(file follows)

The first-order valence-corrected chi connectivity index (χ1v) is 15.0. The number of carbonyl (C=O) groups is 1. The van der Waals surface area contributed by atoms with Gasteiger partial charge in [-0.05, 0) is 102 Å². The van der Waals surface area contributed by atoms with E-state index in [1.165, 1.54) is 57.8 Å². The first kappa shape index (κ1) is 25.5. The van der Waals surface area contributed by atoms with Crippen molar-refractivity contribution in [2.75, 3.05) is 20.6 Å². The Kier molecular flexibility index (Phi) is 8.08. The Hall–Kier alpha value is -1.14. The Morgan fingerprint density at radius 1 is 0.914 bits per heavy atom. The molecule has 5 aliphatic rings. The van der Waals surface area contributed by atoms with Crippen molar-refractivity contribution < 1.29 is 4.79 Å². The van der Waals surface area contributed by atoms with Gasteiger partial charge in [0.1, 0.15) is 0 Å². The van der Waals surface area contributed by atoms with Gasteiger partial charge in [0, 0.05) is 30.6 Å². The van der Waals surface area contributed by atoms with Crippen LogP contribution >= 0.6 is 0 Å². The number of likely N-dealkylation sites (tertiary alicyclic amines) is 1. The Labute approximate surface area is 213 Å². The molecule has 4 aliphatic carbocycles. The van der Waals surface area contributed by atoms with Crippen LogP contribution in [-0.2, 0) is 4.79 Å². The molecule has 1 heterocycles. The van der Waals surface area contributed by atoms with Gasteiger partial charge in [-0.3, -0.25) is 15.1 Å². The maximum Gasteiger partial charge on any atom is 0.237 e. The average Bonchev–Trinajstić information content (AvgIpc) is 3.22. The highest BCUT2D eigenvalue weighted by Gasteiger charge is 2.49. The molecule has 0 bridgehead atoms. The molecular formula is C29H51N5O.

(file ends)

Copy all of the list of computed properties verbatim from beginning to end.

The first-order valence-corrected chi connectivity index (χ1v) is 15.0. The number of carbonyl (C=O) groups is 1. The van der Waals surface area contributed by atoms with Gasteiger partial charge in [-0.05, 0) is 102 Å². The van der Waals surface area contributed by atoms with E-state index in [1.165, 1.54) is 57.8 Å². The first kappa shape index (κ1) is 25.5. The van der Waals surface area contributed by atoms with Crippen molar-refractivity contribution in [2.75, 3.05) is 20.6 Å². The Kier molecular flexibility index (Phi) is 8.08. The Hall–Kier alpha value is -1.14. The Morgan fingerprint density at radius 1 is 0.914 bits per heavy atom. The molecule has 5 aliphatic rings. The van der Waals surface area contributed by atoms with Crippen molar-refractivity contribution < 1.29 is 4.79 Å². The van der Waals surface area contributed by atoms with Gasteiger partial charge in [0.1, 0.15) is 0 Å². The van der Waals surface area contributed by atoms with Gasteiger partial charge in [0, 0.05) is 30.6 Å². The van der Waals surface area contributed by atoms with Crippen LogP contribution >= 0.6 is 0 Å². The number of likely N-dealkylation sites (tertiary alicyclic amines) is 1. The Labute approximate surface area is 213 Å². The molecule has 4 aliphatic carbocycles. The van der Waals surface area contributed by atoms with Crippen LogP contribution in [-0.2, 0) is 4.79 Å². The molecule has 1 heterocycles. The van der Waals surface area contributed by atoms with Gasteiger partial charge in [-0.3, -0.25) is 15.1 Å². The maximum Gasteiger partial charge on any atom is 0.237 e. The average Bonchev–Trinajstić information content (AvgIpc) is 3.22. The highest BCUT2D eigenvalue weighted by Gasteiger charge is 2.49. The molecule has 0 bridgehead atoms. The molecular formula is C29H51N5O.